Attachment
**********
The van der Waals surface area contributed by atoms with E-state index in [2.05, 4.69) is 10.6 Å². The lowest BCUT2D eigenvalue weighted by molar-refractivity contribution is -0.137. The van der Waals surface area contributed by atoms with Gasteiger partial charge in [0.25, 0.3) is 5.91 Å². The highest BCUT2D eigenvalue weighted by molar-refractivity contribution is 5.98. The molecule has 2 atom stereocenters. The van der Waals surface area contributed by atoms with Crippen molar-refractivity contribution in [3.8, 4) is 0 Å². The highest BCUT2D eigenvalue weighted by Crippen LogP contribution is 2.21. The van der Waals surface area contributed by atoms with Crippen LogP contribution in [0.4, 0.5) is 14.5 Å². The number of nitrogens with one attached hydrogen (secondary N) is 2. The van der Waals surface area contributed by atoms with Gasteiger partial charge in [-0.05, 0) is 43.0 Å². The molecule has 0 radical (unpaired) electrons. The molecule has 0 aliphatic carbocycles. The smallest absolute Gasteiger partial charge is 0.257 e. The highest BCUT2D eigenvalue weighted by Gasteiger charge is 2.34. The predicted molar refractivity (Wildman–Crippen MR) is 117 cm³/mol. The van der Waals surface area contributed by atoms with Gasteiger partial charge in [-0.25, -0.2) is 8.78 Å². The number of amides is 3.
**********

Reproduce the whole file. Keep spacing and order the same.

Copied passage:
The van der Waals surface area contributed by atoms with E-state index in [2.05, 4.69) is 10.6 Å². The lowest BCUT2D eigenvalue weighted by molar-refractivity contribution is -0.137. The van der Waals surface area contributed by atoms with Gasteiger partial charge in [0.25, 0.3) is 5.91 Å². The highest BCUT2D eigenvalue weighted by molar-refractivity contribution is 5.98. The molecule has 2 atom stereocenters. The van der Waals surface area contributed by atoms with Crippen molar-refractivity contribution in [3.8, 4) is 0 Å². The highest BCUT2D eigenvalue weighted by Crippen LogP contribution is 2.21. The van der Waals surface area contributed by atoms with Crippen LogP contribution in [0.4, 0.5) is 14.5 Å². The number of nitrogens with one attached hydrogen (secondary N) is 2. The van der Waals surface area contributed by atoms with Gasteiger partial charge in [-0.05, 0) is 43.0 Å². The molecule has 0 radical (unpaired) electrons. The molecule has 0 aliphatic carbocycles. The smallest absolute Gasteiger partial charge is 0.257 e. The highest BCUT2D eigenvalue weighted by Gasteiger charge is 2.34. The predicted molar refractivity (Wildman–Crippen MR) is 117 cm³/mol. The van der Waals surface area contributed by atoms with Gasteiger partial charge in [-0.25, -0.2) is 8.78 Å². The number of amides is 3.